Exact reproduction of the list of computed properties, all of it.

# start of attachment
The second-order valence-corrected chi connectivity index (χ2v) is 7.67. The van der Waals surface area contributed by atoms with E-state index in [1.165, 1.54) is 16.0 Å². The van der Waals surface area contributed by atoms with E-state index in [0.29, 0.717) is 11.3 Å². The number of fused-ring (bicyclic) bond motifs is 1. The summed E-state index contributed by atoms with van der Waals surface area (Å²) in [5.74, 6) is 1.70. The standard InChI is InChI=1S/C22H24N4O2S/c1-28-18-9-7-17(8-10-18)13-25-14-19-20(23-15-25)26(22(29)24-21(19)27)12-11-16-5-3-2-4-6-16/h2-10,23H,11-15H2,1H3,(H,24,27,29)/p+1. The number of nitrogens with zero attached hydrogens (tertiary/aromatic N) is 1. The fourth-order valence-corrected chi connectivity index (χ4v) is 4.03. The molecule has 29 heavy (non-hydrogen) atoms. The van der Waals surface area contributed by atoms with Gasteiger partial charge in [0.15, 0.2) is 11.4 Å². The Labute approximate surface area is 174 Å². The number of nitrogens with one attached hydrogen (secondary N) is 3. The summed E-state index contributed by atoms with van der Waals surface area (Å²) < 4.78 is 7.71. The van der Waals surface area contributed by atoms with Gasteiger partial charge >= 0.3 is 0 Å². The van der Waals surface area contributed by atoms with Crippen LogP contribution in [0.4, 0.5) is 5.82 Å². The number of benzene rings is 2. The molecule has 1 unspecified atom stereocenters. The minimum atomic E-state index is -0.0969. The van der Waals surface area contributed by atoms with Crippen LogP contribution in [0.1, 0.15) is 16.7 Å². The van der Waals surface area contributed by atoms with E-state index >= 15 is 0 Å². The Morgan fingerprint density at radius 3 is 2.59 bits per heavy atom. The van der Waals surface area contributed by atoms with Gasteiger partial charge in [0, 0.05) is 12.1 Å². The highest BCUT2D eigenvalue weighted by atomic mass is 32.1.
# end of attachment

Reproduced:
The second-order valence-corrected chi connectivity index (χ2v) is 7.67. The van der Waals surface area contributed by atoms with E-state index in [1.165, 1.54) is 16.0 Å². The van der Waals surface area contributed by atoms with E-state index in [0.29, 0.717) is 11.3 Å². The number of fused-ring (bicyclic) bond motifs is 1. The summed E-state index contributed by atoms with van der Waals surface area (Å²) in [5.74, 6) is 1.70. The standard InChI is InChI=1S/C22H24N4O2S/c1-28-18-9-7-17(8-10-18)13-25-14-19-20(23-15-25)26(22(29)24-21(19)27)12-11-16-5-3-2-4-6-16/h2-10,23H,11-15H2,1H3,(H,24,27,29)/p+1. The number of nitrogens with zero attached hydrogens (tertiary/aromatic N) is 1. The fourth-order valence-corrected chi connectivity index (χ4v) is 4.03. The molecule has 29 heavy (non-hydrogen) atoms. The van der Waals surface area contributed by atoms with Gasteiger partial charge in [0.15, 0.2) is 11.4 Å². The Labute approximate surface area is 174 Å². The number of nitrogens with one attached hydrogen (secondary N) is 3. The summed E-state index contributed by atoms with van der Waals surface area (Å²) < 4.78 is 7.71. The van der Waals surface area contributed by atoms with Gasteiger partial charge >= 0.3 is 0 Å². The van der Waals surface area contributed by atoms with Crippen LogP contribution in [0.4, 0.5) is 5.82 Å². The number of benzene rings is 2. The molecule has 1 unspecified atom stereocenters. The minimum atomic E-state index is -0.0969. The van der Waals surface area contributed by atoms with Crippen LogP contribution in [0.1, 0.15) is 16.7 Å². The van der Waals surface area contributed by atoms with E-state index >= 15 is 0 Å². The Morgan fingerprint density at radius 3 is 2.59 bits per heavy atom. The van der Waals surface area contributed by atoms with Gasteiger partial charge in [0, 0.05) is 12.1 Å². The highest BCUT2D eigenvalue weighted by atomic mass is 32.1.